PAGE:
On the twenty-year anniversary of Joe’s passing, I rode the Amtrak to Washington, DC, for a writing conference and toured the epicenter of our old nuclear holocaust fears. On the way home, I sat next to a small-framed woman in her late seventies who leaned against the train’s window.

“My brother died yesterday,” she said, when I introduced myself. She was headed to South Carolina for the funeral—traveling alone just as I had done all those years ago. During the five-hour leg of our shared journey, we swapped brother tales. Our laughter pushed against the heaviness of grief—mine light as a hand resting on a shoulder, hers so new she feared it would crush her. Occasionally, I clutched the change in my pocket, feeling for the pay-phone quarter I no longer needed, but still wanted, at least for this trip.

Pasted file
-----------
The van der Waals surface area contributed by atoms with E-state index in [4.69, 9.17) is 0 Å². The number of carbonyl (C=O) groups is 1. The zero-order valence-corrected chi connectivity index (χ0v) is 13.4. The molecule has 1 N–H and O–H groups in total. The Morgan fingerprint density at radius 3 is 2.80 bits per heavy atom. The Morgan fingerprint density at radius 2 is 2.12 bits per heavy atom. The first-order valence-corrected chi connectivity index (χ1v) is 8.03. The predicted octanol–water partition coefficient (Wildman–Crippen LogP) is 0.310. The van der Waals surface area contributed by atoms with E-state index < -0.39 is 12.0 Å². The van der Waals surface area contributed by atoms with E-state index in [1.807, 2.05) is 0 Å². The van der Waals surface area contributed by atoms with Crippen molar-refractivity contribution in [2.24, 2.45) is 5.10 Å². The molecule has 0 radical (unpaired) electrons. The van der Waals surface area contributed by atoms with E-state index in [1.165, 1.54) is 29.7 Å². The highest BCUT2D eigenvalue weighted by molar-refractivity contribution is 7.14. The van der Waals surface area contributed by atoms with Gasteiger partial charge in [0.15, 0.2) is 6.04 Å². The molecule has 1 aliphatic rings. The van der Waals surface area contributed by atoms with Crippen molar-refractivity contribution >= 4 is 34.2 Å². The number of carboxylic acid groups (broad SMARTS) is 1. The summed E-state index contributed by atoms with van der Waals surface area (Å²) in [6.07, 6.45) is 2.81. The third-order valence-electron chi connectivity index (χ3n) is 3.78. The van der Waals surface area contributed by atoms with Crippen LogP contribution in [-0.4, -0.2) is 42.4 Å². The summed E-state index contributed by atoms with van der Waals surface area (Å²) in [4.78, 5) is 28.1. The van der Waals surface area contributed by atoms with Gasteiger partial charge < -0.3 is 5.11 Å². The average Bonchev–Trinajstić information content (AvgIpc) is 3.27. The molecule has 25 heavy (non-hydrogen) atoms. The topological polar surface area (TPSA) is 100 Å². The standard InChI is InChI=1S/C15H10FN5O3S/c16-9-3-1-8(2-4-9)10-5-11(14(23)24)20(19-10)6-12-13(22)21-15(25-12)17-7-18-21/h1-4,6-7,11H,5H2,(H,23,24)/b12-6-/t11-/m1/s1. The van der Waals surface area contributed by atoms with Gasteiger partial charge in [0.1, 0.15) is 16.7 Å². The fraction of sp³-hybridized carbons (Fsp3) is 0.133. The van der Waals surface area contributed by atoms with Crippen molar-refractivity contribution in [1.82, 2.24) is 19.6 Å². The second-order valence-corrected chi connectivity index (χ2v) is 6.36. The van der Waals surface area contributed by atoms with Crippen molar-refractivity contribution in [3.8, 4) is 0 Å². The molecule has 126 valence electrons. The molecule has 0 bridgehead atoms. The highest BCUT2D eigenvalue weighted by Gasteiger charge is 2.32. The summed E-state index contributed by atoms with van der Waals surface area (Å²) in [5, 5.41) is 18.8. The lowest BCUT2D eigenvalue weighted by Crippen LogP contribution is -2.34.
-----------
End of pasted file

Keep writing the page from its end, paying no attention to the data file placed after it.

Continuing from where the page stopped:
Lisa Ellison
Lisa Ellison is an instructor and program manager at WriterHouse, a nonprofit writing center in Charlottesville, Virginia. Her work has appeared in Huffington Post, Rumpus, Guardian, Streetlight, Gravel, and Rusty Nail. She is currently working on a memoir titled In the Land of Flood and Slaughter.